The controversial approval of construction of a 4th coal terminal at the Port of Newcastle has been leaked in a secret document.
The NSW Department of Planning has recommended approval of a fourth coal export terminal in Newcastle.
The internal document details how the department approved the coal terminal project, however it is† subject to conditions. These conditions centre around preventing adverse environmental impacts, as well as the monitoring of the coal terminal in the future.
NSW mining growth
NSW mining has been experiencing a renewed sense of hope and optimism for the future of the coal industry. Mining companies in the Hunter Valley region have been laying down the foundations for new mining operations with the hope of breathing new life into the embattled coal sector.
“Record production volumes have been achieved”
Mining jobs in the state have suffered over the course of this financial year as mining companies reassess their operating costs in order to compete in a global market. Record production volumes have been achieved lately at the Port of Newcastle and the 4th terminal will only increase the opportunity for further increases.
“growth of NSW mining operations”
New coal mines in NSW, such as Whitehaven Coal`s Maules Creek mine, will serve to re-emphasise the need for a 4th coal terminal to complete the growth of NSW mining operations.
Opposition to NSW mining and T4 construction grows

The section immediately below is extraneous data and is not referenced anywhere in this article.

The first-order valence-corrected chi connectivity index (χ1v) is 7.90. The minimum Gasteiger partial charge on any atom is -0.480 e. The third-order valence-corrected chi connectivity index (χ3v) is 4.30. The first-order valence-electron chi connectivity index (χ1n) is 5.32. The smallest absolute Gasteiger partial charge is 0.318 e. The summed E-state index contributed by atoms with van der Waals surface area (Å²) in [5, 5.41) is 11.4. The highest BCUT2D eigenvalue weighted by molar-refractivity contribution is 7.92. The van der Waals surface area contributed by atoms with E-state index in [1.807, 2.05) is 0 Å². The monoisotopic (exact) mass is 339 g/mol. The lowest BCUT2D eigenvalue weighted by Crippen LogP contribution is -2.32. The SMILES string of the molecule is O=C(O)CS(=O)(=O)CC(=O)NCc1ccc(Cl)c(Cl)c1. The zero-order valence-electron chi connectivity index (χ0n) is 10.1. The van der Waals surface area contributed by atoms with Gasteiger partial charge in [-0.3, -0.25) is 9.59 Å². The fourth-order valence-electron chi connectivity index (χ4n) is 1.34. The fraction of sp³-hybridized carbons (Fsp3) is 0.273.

Opposed to the 4th coal terminal, Newcastle residents and community groups have been preparing for the Planning Assessment Commission’s independent assessment of the project for almost two years. More than 1000 groups and individuals have made submissions expressing opposition to the terminal.
Regardless of this fact,† the leaked 28-page document indicates the planning department recommends the T4 be approved under similar conditions to the adjacent Newcastle Coal Infrastructure Group (NCIG) coal loader.
“T4`s approvals process is now in its fourth year”
At a public forum in Newcastle on Friday, PWCS chief executive Hennie du Plooy complained about delays to T4`s approvals process, which is now in its fourth year.
Last week, Plooy said `PWCS strongly rejects any suggestion of impropriety in the preparation of draft conditions of approval`.
Concern has been raised that the new coal terminal could cause ships to hit an existing bridge. PWCS documents say the Hunter River will be dredged to “just east“ of the bridge to accommodate coal ships at the T4 berths.